Groups warn of supply chain system collapse, as California ports face record backlogs

Pandemic-related delays, work disincentives from enhanced unemployment benefits, and surging consumer demand are among the factors contributing to severe cargo ship congestion.
Cargo ship backlog

The International Chamber of Shipping, a coalition of truck drivers, seafarers, and airline workers, recently warned heads of state at the United Nations General Assembly that if restrictive COVID policies don't change and freedom of movement isn't restored to transportation workers, a supply-chain collapse is imminent. 

Industry leaders representing some 65 million transport workers asked the United Nations and heads of government to "take meaningful and swift action to resolve the crisis now." 

"Global supply chains are beginning to buckle as two years' worth of strain on transport workers take their toll," they wrote in an open letter signed by the International Air Transport Association, the International Road Transport Union  and the International Transport Workers' Federation. 

"All transport sectors are also seeing a shortage of workers, and expect more to leave as a result of the poor treatment millions have faced during the pandemic, putting the supply chain under greater threat," they argue in the letter released Wednesday.

On the West Coast, as of Sept. 30, the Marine Exchange of Southern California said, the situation was "essentially status quo at elevated levels ... 30 vessels are in drift areas, 145 total vessels of all types were in port."

Earlier this week 62 ships were waiting out at sea to get to ports. In August, 76 container ships were in port, 46 were at anchor, and 29 at berth, the Marine Exchange reported. In July, the number anchored off the coast was 33.

The "normal number of container ships at anchor is between zero and one," the Marine Exchange said in July.

California ports have experienced a variety of challenges over the last year. 

"Over the course of the past year, tourism, travel and hospitality services such as cruises, hotels restaurants, tourist attractions, and conventions stalled and then ground to a halt," the California Association of Port Authorities says. As a result, some of California's ports have faced over 50% declines in revenue compared to the previous year.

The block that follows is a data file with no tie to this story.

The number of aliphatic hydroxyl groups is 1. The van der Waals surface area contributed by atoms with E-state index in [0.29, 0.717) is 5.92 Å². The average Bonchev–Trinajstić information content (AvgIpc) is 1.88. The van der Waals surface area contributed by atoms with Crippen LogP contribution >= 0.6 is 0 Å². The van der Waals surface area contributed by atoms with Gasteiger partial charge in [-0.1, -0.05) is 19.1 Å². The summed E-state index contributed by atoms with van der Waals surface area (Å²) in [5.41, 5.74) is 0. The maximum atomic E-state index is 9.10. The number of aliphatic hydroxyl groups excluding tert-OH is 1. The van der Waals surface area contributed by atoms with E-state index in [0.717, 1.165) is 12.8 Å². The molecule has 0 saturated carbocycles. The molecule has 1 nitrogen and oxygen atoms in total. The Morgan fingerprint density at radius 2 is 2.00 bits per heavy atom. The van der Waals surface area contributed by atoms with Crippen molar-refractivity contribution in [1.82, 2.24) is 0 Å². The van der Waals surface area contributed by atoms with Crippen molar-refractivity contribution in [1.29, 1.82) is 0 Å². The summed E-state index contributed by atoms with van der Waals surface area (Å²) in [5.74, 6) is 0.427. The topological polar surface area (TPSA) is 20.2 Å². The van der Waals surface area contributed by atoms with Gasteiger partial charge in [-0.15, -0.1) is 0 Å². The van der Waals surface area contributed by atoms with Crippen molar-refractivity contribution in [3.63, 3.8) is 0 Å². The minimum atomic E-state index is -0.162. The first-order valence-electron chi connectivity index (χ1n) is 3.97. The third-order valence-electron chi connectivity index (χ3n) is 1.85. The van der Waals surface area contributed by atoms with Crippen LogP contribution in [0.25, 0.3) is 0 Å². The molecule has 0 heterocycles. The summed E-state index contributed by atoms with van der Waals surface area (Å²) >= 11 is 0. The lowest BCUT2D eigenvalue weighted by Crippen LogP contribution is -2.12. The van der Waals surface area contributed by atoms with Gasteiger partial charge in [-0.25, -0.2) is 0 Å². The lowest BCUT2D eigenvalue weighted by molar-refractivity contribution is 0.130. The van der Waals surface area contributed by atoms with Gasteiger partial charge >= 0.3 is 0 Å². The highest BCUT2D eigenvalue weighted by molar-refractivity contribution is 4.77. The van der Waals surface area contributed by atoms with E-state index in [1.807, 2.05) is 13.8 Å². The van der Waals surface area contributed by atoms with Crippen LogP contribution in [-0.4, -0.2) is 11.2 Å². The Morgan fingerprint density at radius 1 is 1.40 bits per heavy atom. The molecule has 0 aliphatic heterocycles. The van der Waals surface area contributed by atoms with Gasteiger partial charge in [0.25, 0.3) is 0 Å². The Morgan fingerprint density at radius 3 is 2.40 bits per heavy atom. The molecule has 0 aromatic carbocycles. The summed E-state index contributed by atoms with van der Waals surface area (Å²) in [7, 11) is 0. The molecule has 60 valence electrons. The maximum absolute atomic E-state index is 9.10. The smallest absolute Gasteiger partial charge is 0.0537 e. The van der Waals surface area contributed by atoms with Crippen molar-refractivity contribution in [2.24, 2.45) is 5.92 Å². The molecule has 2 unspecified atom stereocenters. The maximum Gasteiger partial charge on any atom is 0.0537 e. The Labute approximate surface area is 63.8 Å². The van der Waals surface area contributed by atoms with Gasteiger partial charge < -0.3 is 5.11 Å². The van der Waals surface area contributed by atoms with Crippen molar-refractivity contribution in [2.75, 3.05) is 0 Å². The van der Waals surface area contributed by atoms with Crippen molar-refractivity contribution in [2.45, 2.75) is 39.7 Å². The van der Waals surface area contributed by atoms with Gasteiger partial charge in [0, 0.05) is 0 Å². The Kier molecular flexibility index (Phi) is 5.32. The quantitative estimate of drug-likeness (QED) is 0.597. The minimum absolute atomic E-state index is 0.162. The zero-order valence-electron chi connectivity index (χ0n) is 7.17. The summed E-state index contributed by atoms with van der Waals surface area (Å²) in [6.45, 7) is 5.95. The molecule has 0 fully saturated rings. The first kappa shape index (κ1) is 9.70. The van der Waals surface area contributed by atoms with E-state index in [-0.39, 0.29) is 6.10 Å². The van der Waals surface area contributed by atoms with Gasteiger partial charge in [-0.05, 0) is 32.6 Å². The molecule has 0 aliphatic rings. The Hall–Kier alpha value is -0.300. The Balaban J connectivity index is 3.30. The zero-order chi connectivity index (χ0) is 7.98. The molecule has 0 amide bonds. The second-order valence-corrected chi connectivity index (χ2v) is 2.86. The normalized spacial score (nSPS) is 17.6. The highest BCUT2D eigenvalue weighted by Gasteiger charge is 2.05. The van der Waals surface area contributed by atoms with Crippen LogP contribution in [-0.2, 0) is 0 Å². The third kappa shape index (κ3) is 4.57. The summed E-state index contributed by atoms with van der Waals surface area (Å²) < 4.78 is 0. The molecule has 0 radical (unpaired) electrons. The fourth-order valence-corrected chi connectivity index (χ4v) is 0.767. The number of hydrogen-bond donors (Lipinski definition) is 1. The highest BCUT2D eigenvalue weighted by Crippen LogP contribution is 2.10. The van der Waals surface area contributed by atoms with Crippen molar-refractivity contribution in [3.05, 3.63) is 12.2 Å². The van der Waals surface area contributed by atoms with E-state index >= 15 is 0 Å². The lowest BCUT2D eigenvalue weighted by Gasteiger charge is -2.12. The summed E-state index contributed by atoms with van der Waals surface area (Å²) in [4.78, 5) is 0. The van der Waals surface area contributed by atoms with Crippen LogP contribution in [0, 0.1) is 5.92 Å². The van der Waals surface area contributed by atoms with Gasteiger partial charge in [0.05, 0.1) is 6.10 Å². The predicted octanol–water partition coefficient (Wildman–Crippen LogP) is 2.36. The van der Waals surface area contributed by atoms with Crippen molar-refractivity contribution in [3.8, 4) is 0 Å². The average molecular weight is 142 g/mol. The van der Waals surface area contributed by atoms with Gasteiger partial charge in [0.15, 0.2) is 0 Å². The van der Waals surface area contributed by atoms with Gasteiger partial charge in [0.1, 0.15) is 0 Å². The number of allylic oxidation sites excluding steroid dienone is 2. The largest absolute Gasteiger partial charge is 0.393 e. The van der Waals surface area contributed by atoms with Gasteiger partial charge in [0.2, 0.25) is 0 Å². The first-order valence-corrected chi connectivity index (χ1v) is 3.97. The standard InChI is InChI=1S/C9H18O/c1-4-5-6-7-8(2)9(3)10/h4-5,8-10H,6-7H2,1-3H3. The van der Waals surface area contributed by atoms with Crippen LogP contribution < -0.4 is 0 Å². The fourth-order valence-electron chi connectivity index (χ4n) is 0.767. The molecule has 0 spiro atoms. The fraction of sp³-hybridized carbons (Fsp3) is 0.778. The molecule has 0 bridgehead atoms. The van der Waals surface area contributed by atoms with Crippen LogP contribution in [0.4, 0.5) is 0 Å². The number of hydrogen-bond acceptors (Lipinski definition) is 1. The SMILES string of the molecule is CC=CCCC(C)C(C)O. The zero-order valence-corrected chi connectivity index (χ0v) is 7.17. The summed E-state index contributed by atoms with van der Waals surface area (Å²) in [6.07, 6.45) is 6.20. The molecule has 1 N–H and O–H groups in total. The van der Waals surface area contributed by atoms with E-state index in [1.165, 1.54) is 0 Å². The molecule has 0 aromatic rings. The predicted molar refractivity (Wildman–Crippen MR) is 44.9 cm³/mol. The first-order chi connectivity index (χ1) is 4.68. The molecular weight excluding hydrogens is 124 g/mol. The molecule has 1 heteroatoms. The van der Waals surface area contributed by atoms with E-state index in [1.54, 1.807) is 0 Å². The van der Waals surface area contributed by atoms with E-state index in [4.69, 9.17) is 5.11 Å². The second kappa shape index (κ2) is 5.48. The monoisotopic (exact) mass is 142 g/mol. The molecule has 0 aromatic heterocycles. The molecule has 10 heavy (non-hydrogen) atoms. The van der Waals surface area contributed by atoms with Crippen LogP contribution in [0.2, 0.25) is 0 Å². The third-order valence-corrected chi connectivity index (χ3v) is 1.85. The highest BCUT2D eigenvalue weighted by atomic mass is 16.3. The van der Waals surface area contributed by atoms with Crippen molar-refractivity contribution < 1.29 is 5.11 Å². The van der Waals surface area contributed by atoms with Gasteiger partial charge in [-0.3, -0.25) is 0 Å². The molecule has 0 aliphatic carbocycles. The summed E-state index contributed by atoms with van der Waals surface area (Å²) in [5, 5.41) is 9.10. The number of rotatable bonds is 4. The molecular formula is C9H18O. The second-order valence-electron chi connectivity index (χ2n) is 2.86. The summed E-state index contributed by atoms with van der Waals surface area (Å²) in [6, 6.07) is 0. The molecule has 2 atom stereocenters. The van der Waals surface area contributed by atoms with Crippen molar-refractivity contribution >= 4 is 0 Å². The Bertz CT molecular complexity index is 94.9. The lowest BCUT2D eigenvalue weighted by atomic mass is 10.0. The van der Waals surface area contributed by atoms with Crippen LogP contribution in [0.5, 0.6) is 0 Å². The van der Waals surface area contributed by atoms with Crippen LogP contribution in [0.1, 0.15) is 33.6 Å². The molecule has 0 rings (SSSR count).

Despite major losses, the state's seaports had not received state or federal relief until this year, the association notes. Through California's allocation of federal funding from the American Rescue Plan, the public ports received $250 million. 

But the ports had to grapple with a range of problems prior to receiving federal aid. Laid-off California workers in this industry, as in others, earned more money on unemployment than working, as a result of California's extended participation in the federal government's enhanced unemployment benefits program. Hiring new employees proved challenging. 

Another complication stemmed from a lack of commercial truck drivers. Fewer commercial truck drivers meant less options for 20- and 40- foot steel boxes of cargo to be picked up and delivered. With the state shutdown last year, many senior truck drivers retired, and classes through which younger drivers would normally get their licenses were postponed due to COVID restrictions. 

Another problem stemmed from the state and port COVID-related safety measures that slowed the handling of each ship coming into port. 

Couple these challenges with increased consumer demand and spending, and the ports were facing record backlogs due to a record increase in cargo. 

On top of all of this, half of the ships at port in California are "mega-container ships," which carry a capacity of 10,000 TEUs. Meaning, they are double or triple the size of ships from a decade ago and take longer to unload. With more cargo, more trucks, trains, and warehouses are needed to unload, store or transport the goods.

Gene Seroka, executive director of the Port of Los Angeles, told ABC News "We're witnessing a pandemic-induced buying surge by the American consumer, the likes of which we've never seen."

The Port of Long Beach, for example, broke monthly records for its volume of cargo coming in over the last 12 months, reporting a 32% increase from last year, the trade publication Supply Chain Dive reported. 

In Los Angeles, containers have been waiting nearly 16 days on average before they are unloaded, Bloomberg News reports. Although California port officials have extended operating hours to nights and weekends, delays, especially at the ports in Los Angeles and Long Beach, "are expected to continue for the remainder of the year."

The longer the wait, the longer delivery dates get pushed back, and the cost of transportation increases — passing on the increased costs to consumers. 

Prior to the backlog and increased demand, California's 11 major commercial ports were already handling 40% of all containerized imports and 30% of all exports in the U.S., according to the California Association of Port Authorities.